Children in care's mental health needs can be met - Grace Trevelyan in our research team looks at the steps needed.
We have known for some time that the children who are looked after within our care system are at far greater risk of experiencing poor mental health than children who live with their birth families.
In fact, they are four times more likely to have a diagnosed mental health disorder than children in the general population.
The case studies featured in a new NSPCC report bring this stark statistic, and its consequences, to life. Stories such as those belonging to 16 year old Joe highlight an all too familiar state of affairs; one where emotional distress becomes both a cause and a symptom of placement instability and proliferating needs.
However, rather than merely describing a disjointed system that inflicts further emotional harm on already traumatised young people as a fait accompli, this report takes an important step forward by asking how care could be redesigned to promote positive mental health and setting out a vision for a care system where emotional wellbeing is prioritised, the key features of which are highlighted below.
Five priorities for change
- Embed an emphasis on emotional wellbeing throughout the system
Professionals working in the care system need the skills and knowledge to understand how they can support the emotional wellbeing of looked after children and young people.
- Take a proactive and preventative approach
Support for looked after children should begin with a thorough assessment of their emotional and mental health needs.
- Give children and young people voice and influence
Looked after children and young people need more opportunities to identify what is important to them and influence their own care.
- Support and sustain children’s relationships
Children’s carers require training and support to be sensitive, understanding and resilient.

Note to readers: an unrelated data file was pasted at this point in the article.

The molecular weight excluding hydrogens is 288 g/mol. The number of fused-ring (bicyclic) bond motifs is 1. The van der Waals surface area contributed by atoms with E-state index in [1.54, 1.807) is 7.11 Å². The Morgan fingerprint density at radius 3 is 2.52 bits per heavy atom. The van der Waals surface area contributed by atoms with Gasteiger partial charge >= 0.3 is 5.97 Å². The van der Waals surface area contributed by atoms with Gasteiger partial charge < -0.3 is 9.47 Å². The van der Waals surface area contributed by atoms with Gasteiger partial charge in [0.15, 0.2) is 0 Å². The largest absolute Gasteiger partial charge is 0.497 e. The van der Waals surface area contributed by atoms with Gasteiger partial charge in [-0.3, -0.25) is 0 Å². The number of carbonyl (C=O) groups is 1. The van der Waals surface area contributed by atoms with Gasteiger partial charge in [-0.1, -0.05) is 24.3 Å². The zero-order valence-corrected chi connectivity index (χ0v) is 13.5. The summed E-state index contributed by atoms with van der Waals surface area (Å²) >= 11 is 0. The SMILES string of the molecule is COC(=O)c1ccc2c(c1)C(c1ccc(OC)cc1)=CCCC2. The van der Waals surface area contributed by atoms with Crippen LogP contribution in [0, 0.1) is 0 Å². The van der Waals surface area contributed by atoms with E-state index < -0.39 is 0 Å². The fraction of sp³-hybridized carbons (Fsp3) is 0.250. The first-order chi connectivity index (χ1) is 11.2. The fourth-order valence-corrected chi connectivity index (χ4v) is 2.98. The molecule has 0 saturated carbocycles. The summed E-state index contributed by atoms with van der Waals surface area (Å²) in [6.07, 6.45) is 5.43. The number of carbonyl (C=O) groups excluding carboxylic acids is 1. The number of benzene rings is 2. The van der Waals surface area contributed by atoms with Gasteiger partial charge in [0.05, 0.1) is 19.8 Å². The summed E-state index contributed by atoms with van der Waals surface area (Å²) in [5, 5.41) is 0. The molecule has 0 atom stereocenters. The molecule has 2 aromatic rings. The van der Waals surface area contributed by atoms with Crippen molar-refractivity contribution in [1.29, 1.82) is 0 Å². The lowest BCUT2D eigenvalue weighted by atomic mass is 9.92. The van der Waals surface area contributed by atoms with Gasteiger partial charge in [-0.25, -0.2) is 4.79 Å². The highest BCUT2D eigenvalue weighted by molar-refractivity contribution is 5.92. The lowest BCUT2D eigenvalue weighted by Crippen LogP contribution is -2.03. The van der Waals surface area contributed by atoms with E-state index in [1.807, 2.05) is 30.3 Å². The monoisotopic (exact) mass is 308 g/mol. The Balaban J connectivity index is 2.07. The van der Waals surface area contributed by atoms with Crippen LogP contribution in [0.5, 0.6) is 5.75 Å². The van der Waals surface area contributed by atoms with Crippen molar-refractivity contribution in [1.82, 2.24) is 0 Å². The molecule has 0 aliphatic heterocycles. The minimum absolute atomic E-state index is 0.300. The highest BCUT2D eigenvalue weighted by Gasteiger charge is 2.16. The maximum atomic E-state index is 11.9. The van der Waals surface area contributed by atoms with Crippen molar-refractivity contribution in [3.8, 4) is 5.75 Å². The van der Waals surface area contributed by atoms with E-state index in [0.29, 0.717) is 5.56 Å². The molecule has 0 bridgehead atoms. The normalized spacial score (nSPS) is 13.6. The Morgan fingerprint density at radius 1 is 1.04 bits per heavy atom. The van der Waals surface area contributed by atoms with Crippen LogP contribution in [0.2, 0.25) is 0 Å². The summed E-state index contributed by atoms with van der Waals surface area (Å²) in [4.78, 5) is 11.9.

- Support care leavers’ emotional needs
Help young people identify and strengthen their support networks.
Here at NCB’s research centre we are extremely pleased to note how strongly the NSPCC’s priorities for change chime with the findings of much of our own research:
- The importance of equipping ALL professionals working with children and young people with the skills and knowledge about emotional wellbeing emerged strongly from our work on the MindEd e-learning portal.
- Giving young people a chance to influence their own care is the key principle which underscores NCB’s work on the ‘Taking it to the Next Level’ project which works with corporate parents and Children in Care Councils. Our evaluation of this project can be found here.
- Our research into the skills and qualifications of the staff in children’s homes, meanwhile, strongly reinforces the need for carers to receive training that supports them to be sensitive, understanding and resilient.
- We welcome, in particular, the focus on strengthening the support networks around young people as they leave care. The need for ongoing emotional support as children exit the care system is a key finding of our research into the Prince’s Trust From Care to Independence Programme.
Overall, we are inspired by this vision as it is set out by the NSPCC. It feels like an important step towards establishing a greater focus on recovery within the care system, which NCB recently called for along with other leading children’s charities as part of the Alliance for Children in Care.
Click here to download Achieving Emotional Wellbeing for Looked after Children: A Whole System Approach